Now, more than ever, fixed index annuities (FIAs) can be a valuable addition to your retirement portfolio. Given the uncertain economic environment of the past decade, a good fixed index annuity can help protect your principal from negative market fluctuations while offering a guaranteed minimum interest rate with the opportunity to earn higher interested based on the upside performance of the stock market. A fixed index annuity offers a unique combination of benefits that can help you achieve your long- term goals. No other product offers the same tax deferral, indexed interest potential and optional benefits to protect your retirement assets and income from stock market losses.
With a good fixed index annuity, your principal and minimum interest are guaranteed against stock market losses. The best accounts are tied to the upside of an external stock market index like the S&P 500 or the Dow Jones Industrial average. Most fixed index annuities have a maximum amount you can earn in any one year. If the index is positive for the year, you have the ability to earn interest up to the cap or spread on your contract, but if the index is negative in any one year, your principal is protected. Any interest that is credited to your contract in one year can never be lost to market declines in other years. In the best contracts, each year your interest is “locked in.”
Some fixed index annuities set a maximum interest rate (or cap) that the contract can earn in a specified period. In an annual cap strategy, there is a declared annual maximum the contract can earn each year, which is referred to as the “cap.” For example, an index annuity with a 6 percent annual cap could potentially earn up to 6 percent each contract year. Let’s say the S&P 500® returned 7 percent in one contract year. Because the 7 percent met and exceeded the 6 percent cap, the contract holder would be credited 6 percent for the year. If the S&P 500® rose 4 percent the next year, the contract holder would earn 4 percent, because it is lower than the 6 percent cap.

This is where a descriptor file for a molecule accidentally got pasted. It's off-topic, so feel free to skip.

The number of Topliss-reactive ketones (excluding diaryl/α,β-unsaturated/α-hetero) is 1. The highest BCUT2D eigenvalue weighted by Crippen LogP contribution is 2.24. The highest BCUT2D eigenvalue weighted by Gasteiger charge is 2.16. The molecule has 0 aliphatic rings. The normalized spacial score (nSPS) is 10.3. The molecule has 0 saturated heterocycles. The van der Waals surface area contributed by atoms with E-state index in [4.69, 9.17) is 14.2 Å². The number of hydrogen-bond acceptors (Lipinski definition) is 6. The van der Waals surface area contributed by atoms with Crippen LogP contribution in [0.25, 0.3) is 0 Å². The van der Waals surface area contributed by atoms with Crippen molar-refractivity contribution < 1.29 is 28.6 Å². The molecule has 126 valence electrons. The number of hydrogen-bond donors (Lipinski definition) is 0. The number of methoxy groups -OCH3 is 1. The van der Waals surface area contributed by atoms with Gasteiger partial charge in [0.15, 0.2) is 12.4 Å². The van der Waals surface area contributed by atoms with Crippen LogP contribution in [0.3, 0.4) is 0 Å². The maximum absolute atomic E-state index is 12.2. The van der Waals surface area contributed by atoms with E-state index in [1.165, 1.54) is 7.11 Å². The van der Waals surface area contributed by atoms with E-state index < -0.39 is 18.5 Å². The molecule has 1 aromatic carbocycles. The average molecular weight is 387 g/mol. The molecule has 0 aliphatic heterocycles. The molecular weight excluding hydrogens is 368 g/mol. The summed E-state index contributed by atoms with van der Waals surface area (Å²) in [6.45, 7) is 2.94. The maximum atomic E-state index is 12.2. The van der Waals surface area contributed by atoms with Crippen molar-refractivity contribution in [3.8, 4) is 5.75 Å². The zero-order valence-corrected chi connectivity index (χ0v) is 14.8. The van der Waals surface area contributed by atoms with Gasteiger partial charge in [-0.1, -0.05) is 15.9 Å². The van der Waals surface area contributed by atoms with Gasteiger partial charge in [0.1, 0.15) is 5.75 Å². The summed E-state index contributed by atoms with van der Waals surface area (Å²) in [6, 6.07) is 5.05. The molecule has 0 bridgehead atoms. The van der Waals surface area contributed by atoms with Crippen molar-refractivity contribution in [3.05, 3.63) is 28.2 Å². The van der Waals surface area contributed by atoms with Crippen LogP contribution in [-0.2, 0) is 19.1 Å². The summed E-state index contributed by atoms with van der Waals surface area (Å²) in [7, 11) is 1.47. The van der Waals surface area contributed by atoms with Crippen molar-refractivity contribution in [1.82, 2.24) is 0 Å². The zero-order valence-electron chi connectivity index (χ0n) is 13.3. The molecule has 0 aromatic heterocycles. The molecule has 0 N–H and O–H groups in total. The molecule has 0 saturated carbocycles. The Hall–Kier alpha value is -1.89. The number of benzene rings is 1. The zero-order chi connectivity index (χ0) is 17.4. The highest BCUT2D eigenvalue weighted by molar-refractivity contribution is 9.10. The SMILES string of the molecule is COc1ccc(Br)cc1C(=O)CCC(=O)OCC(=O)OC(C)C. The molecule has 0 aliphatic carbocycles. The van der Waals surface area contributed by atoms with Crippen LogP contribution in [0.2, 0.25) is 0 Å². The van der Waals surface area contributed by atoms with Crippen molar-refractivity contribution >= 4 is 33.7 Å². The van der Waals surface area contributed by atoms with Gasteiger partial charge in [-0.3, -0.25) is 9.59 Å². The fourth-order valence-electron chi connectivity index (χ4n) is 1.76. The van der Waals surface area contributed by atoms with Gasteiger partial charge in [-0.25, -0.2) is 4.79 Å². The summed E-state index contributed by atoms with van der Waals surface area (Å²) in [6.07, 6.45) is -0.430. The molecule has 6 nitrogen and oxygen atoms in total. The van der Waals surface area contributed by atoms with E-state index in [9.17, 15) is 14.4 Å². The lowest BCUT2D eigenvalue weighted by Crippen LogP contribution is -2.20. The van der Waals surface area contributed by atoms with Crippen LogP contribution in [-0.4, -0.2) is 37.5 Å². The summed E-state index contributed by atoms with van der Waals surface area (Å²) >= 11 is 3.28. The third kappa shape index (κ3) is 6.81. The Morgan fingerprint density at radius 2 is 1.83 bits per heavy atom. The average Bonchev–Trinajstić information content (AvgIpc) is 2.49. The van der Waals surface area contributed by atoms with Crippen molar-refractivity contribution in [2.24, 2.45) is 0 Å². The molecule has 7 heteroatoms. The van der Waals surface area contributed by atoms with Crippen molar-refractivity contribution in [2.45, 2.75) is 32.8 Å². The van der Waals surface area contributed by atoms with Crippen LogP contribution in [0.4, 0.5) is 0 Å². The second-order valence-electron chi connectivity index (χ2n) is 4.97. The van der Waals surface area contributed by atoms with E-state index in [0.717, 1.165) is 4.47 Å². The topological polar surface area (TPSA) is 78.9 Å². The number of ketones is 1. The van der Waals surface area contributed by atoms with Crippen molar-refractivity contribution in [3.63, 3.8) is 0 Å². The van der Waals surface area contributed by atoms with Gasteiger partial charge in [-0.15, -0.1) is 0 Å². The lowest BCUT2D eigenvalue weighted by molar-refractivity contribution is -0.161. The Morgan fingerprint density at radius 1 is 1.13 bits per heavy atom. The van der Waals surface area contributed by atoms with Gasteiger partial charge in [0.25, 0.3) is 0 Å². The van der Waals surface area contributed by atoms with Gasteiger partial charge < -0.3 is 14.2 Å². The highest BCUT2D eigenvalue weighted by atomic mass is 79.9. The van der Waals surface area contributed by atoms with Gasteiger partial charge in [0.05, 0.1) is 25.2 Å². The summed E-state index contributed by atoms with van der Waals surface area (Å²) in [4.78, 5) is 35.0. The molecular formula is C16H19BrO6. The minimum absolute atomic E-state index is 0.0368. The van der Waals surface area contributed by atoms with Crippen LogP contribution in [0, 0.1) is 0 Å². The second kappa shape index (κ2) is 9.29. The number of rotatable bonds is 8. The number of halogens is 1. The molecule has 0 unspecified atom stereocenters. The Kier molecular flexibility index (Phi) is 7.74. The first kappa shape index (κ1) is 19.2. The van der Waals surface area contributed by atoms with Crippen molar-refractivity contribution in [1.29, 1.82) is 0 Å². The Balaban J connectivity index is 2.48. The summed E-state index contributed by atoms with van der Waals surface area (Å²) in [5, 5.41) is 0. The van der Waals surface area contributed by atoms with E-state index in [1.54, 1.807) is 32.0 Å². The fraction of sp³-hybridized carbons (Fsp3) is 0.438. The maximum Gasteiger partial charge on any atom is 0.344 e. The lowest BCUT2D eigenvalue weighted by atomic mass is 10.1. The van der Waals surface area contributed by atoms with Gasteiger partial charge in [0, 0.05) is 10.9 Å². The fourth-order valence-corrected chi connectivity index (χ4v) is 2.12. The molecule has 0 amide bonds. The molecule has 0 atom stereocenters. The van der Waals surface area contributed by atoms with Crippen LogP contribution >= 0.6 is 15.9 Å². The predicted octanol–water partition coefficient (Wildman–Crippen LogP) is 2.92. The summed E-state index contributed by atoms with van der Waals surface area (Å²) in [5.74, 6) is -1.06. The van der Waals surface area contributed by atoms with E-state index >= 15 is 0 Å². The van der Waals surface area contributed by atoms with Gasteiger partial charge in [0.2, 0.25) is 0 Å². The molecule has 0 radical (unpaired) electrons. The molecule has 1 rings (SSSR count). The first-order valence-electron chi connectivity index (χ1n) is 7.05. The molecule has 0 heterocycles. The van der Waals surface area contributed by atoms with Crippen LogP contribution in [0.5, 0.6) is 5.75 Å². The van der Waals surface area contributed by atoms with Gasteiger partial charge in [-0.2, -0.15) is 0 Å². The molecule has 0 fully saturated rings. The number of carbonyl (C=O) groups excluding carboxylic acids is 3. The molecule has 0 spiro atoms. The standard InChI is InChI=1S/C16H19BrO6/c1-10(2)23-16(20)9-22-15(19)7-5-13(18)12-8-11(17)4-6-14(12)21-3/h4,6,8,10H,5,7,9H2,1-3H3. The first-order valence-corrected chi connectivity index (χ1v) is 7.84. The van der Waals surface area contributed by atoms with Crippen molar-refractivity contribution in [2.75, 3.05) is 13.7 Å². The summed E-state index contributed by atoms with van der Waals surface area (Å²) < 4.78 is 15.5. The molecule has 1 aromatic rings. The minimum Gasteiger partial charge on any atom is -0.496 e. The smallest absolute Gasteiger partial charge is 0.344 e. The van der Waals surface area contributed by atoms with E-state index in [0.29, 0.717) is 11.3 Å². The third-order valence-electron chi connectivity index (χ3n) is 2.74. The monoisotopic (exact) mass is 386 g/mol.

A participation rate determines what percentage of the index increase is used to calculate a contract’s credited interest. For example, if the insurance company sets the participation rate at 45 percent, your fixed index annuity will be credited with interest, based on 45 percent of any increase in the value of the stock market index. Let’s say the S&P 500® returned 10 percent in one contract year. The contract holder would be credited 45 percent of the 10 percent increase, which would equate to a 4.5 percent interest credit for the year. If the S&P 500® rose 20 percent the next year, the contract holder would earn 9 percent.
Fixed indexed annuity contract holders invest their money for a certain period of time. This period can be as short as one year or as long as 40 years. The most popular accounts range from five to 14 years. During the initial time period, the best accounts allow withdrawals up to 10 percent of the account value each year without penalty. For example, if your account value was $500,000, you would be allowed to withdrawal $50,000 during that contract year without any penalty. Any withdrawals in excess of the 10 percent free withdrawal amount would be subject to a surrender charge. Fixed index annuities are completely liquid, minus the surrender charge. The only way to potentially lose money in a fixed indexed annuity is to cancel the policy during the initial surrender period. After the initial surrender period is up you are able to withdraw 100 percent of your money without penalty.